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Katherine Meynell
A Book for Performance, produced and performed at the Air Gallery, London in 1986, is an early example of this tender relationship to the foundation of feminist video into which Meynell was schooled.

In the work, the artist sits on a chair behind a screen and cuts off her long hair, the action relayed live to an audience on a small video monitor. The work has obvious references to Yoko Ono's Cut Piece as well as to early works by Carolee Schneemann, but it lacks the overt drama of these previous performances. The event is accompanied by a book in which Meynell tells the story of a journey undertaken in her childhood, a journey from Mombassa to Paris prompted by her mother leaving her family. The story is also about the artist's hair, long in Africa, cut off for schooling in Europe. The book contains delicate drawings of hair. What occurs is less a dramatisation of the relationship between young female sexuality and its incarceration at the hands of patrimony and more a funny, wry domestication of that process. The action is simple, and not necessarily at this juncture original, but Meynell is here displaying less concern with high drama and more with a certain relation to her own history, a lovelorn but unsentimental, quizzical relation.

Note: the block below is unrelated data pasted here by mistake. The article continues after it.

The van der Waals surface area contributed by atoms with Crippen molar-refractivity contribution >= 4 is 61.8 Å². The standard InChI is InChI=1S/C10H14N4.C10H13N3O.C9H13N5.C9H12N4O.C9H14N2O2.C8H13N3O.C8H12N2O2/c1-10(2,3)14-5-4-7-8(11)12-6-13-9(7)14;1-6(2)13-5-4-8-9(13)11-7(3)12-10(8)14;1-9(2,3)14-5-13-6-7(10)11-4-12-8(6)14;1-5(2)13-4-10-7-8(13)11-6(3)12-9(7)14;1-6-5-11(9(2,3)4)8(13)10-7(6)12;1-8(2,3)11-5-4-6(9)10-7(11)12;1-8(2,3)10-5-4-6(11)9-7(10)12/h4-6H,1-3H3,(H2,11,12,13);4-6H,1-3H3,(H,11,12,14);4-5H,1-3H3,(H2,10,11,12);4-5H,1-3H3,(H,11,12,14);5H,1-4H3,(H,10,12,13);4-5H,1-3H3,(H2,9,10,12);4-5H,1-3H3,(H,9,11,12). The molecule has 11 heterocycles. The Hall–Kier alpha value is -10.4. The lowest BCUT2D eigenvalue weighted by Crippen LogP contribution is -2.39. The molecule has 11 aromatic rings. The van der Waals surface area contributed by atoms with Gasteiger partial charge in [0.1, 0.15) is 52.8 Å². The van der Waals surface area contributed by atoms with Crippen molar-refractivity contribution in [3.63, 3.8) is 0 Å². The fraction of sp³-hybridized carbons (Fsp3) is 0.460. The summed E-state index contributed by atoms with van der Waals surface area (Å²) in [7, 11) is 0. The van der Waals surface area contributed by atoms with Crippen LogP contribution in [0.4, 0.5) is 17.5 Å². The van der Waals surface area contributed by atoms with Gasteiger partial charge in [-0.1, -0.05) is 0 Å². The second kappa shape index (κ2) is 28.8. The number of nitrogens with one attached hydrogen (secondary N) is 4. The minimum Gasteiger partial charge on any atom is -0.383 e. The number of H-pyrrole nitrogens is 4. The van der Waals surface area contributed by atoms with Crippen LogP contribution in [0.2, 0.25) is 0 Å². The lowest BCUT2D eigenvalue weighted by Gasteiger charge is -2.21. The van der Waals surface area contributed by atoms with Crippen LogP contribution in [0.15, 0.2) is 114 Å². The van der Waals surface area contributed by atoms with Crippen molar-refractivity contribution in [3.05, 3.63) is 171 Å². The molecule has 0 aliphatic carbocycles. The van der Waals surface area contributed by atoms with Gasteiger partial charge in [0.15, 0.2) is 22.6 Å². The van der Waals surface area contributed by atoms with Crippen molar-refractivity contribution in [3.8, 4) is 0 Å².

Other works made around this time, such as The Sisters' Story (1984), Untitled (Ectopic Pregnancy) (1985) and Hannah's Song (1987 and the first in a long line of works made using the moving image of her growing daughter) all utilise stories and events from Meynell's own life. In Hannah's Song , filmed using a mixture of video and super-8, the young child is portrayed looking into a mirror. The obvious Lacanian reference to auto-eroticism is slightly disturbed by Meynell's narrative, which appears at the bottom of the screen accompanied by the sounds of a child's first noises, in which her daughter's subjectivity (and thus the healthy formation of such) is mixed up with her own: 'not knowing if she's her or me' says the mother, not knowing if the Lacanian line on identity presentation is quite so clear in practice. Connected, but as a corollary in terms of its lack of self-referentiality, is the Blackstock Estate Tapes (1987), in which Meynell worked in a GLAA/Islington Council-funded residency in a community centre on a North London housing estate teaching mothers, children and local teenagers how to use a video camera. Out of this she produced three video documentaries and an installation. The ethos in this exercise was the idea of video as a tool of democratisation, being made explicit at this time by a number of artists, and out of which Meynell emerged with a pragmatic attitude towards such political potential and its affect. Working with young mothers, and being a young mother herself was, however, an experience that perhaps confirmed the frankness and openness of her work.

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